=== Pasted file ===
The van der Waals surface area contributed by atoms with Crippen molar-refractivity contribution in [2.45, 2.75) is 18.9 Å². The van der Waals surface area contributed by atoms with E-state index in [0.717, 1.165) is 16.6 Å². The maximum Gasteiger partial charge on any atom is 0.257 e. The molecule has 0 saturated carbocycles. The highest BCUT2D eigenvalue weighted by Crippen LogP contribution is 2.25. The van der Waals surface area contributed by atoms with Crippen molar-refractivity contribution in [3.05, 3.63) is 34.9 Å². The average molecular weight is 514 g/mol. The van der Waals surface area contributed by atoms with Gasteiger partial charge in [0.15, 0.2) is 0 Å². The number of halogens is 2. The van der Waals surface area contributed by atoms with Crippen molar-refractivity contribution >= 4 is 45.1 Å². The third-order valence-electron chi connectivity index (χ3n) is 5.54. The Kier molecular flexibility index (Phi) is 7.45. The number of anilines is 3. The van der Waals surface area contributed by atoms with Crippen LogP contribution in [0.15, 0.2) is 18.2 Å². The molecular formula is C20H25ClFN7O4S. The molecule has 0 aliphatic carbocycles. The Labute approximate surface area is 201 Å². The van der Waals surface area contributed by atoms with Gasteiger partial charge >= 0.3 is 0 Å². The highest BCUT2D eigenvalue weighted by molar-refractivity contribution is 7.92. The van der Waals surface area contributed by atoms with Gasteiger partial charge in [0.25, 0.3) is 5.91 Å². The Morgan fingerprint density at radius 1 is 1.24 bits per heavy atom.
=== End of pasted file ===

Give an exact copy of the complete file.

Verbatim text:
The van der Waals surface area contributed by atoms with Crippen molar-refractivity contribution in [2.45, 2.75) is 18.9 Å². The van der Waals surface area contributed by atoms with E-state index in [0.717, 1.165) is 16.6 Å². The maximum Gasteiger partial charge on any atom is 0.257 e. The molecule has 0 saturated carbocycles. The highest BCUT2D eigenvalue weighted by Crippen LogP contribution is 2.25. The van der Waals surface area contributed by atoms with Crippen molar-refractivity contribution in [3.05, 3.63) is 34.9 Å². The average molecular weight is 514 g/mol. The van der Waals surface area contributed by atoms with Gasteiger partial charge in [0.15, 0.2) is 0 Å². The number of halogens is 2. The van der Waals surface area contributed by atoms with Crippen molar-refractivity contribution >= 4 is 45.1 Å². The third-order valence-electron chi connectivity index (χ3n) is 5.54. The Kier molecular flexibility index (Phi) is 7.45. The number of anilines is 3. The van der Waals surface area contributed by atoms with Crippen LogP contribution in [0.15, 0.2) is 18.2 Å². The molecular formula is C20H25ClFN7O4S. The molecule has 0 aliphatic carbocycles. The Labute approximate surface area is 201 Å². The van der Waals surface area contributed by atoms with Gasteiger partial charge >= 0.3 is 0 Å². The highest BCUT2D eigenvalue weighted by molar-refractivity contribution is 7.92. The van der Waals surface area contributed by atoms with Gasteiger partial charge in [0.25, 0.3) is 5.91 Å². The Morgan fingerprint density at radius 1 is 1.24 bits per heavy atom.